A Memoir of a Mother’s Determination and Her Micro Preemie’s Struggle to Beat the Odds
On Wednesday, June 22nd I spoke at the Cannon House Office Building In Washington D.C. to encourage Congress to support a bill called H.R.5182, nicknamed The Support the Promoting Life Saving New Therapies for Neonates Act.
The goal was to highlight the dire need for innovation for the American newborn population. I was joined by a panel of experts with unique backgrounds and experiences in “preemie” health, who discussed these issues with the hopes of a bipartisan House solution that may someday save thousands of young lives.
Our expert panel consisted of Dr. Jonathan Davis (Chief of Newborn Medicine and Professor of Pediatrics at Tuffs University School of Medicine), Dr. Christina Bicci-Rechtweg (Head of Pediatric and Maternal Health Policy at Novartis Pharmaceuticals), and Allyson Kayton (Nurse Practitioner and member of NANN and NANNP). We spoke for over an hour to a room of top congressional staffers about the details of bill and the compelling reasons to support it.
After the briefing was over, we each had appointments with some members of Congress from our home states so that we could discuss the bill in a more personal fashion.
So, what’s the problem that H.R. 5182 is trying to address?
Annually, approximately 200,000 newborns in the United States require admission to a neonatal intensive care unit for treatment of prematurity. Prematurity is the leading cause of newborn mortality and the second leading cause of infant mortality. Among those who survive, one in five faces health problems that persist for life such as Cerebral Palsy, intellectual disabilities, Chronic Lung Disease, Short Bowel Syndrome, blindness and deafness. But unfortunately, current incentives have not been sufficient to stimulate novel therapies for the neonatal population, due to numerous challenges.
Few drug-labeling changes have included neonates (premature and full term infants up to 28 days of age); and the last new drug for neonates was approved in 1999.
Many of those who follow my story are already familiar with my personal journey with prematurity.
My daughter was born at 23 weeks gestation in 2012 and weighed just 1 pound and 4 ounces at birth. She was only 11 ¾ inches long.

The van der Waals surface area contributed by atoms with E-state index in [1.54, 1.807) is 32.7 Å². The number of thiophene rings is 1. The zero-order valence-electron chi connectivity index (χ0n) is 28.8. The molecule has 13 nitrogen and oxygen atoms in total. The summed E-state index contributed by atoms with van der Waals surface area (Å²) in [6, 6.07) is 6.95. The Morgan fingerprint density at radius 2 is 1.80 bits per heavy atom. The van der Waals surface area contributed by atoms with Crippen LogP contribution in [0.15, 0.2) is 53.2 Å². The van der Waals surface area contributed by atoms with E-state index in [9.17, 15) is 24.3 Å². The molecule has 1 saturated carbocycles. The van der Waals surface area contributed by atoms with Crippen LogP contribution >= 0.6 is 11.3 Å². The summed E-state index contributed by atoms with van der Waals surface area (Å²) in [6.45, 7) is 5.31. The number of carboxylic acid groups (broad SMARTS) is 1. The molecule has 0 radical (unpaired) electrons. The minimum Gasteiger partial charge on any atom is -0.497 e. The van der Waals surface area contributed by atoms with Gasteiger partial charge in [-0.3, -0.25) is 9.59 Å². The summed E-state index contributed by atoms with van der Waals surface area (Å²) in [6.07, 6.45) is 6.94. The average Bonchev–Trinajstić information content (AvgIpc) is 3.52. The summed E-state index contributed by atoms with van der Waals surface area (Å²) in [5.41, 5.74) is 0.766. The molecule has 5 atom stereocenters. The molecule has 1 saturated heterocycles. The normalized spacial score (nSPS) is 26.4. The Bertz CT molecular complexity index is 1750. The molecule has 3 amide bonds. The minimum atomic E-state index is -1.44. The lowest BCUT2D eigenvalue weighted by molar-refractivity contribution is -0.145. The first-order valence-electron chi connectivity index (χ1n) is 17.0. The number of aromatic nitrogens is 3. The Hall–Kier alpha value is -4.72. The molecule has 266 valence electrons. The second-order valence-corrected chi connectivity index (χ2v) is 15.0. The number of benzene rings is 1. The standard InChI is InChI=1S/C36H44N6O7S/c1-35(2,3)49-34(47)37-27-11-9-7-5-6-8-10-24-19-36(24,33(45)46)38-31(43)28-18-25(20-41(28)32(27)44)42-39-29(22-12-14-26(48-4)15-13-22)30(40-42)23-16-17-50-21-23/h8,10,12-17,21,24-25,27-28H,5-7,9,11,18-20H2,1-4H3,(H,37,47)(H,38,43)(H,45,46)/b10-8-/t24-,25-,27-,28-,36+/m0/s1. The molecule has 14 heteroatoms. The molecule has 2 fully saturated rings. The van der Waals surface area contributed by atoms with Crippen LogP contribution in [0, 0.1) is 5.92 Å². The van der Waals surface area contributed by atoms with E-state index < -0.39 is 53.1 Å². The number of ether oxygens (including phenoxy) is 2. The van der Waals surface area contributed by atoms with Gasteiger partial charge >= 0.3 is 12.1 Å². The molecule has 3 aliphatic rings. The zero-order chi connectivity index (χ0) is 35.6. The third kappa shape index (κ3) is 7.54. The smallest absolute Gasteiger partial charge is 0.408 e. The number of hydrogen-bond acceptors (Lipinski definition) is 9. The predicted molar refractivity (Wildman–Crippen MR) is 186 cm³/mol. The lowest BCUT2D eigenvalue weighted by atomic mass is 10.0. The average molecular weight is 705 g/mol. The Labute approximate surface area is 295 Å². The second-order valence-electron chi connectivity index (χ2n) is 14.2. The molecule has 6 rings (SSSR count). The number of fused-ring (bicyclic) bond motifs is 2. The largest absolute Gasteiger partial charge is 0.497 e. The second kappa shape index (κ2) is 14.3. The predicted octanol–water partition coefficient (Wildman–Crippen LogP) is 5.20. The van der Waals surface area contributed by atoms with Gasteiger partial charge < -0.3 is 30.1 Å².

After a long and difficult 121 day NICU (neonatal intensive care unit) stay, my daughter was released from the hospital to our care.
Although she is doing amazingly well at 4 years old, she has Bronchial Pulmonary Dysplasia (BPD) or what is commonly called Chronic Lung Disease. Her lungs are primarily scar tissue because that is how they formed due to the several months of a breathing tube and ventilator forcing her tiny lungs to open and shut, because she could not breath on her own.
This scar tissue and Chronic Lung Disease are what causes her to get frequent pneumonia after having a common cold.
She has had pneumonia 8 times throughout her short 4 years of life and she will likely continue to get it when exposed to foreign respiratory viruses or the runny noses of other children.
Wouldn’t it be wonderful if a new drug was developed that could somehow coat the lungs of premature babies so that they do not develop scar tissue and the future premature babies of the world would not have to suffer with Chronic Lung Disease for the rest of their lives, as my daughter does?
Wouldn’t it be wonderful if a new drug could be developed to prevent the immature intestines of premature babies from getting infected, causing a deadly disease called Necrotizing Enterocolitis (NEC), and the future premature babies of the world would not have to suffer major surgeries and loose their lives due to NEC?
I think so, and I hope you do too.
Many people don’t understand that a premature baby is not just smaller than a full-term baby. Premature babies have immature body systems with a totally different body chemistry than full-term babies. What this means is that because they were not meant to operate in the outside world for a while, they work differently and medications used to treat pediatric and full-term babies do not metabolize the same way in a premature baby. Many drugs don’t work as well or they have different negative side effects in premature babies, because of the immature body systems and different body chemistry of babies born far too early.
Also, the most debilitating conditions and diseases that afflict premature babies do not have an adult counterpart to study, because they are unique to neonatal patients. Therefore, the common practice of “dosing down” a medicine to a smaller weight, which is used to treat a “similar” pediatric or adult disease, does not work well because the diseases of neonatal patients are not the same.
Today, I am calling on you to write to your local member of Congress to encourage them to support the bill. Please click HERE to do it.
It’s so important. The need is there and the population of babies surviving extremely premature births, like my daughter did, is only increasing.
We need new drugs to help prevent these tiny babies from living with debilitating conditions and diseases for the rest of their lives.
They deserve that.
So, please write to your local member of Congress today by clicking HERE.
As always, thank you for your support!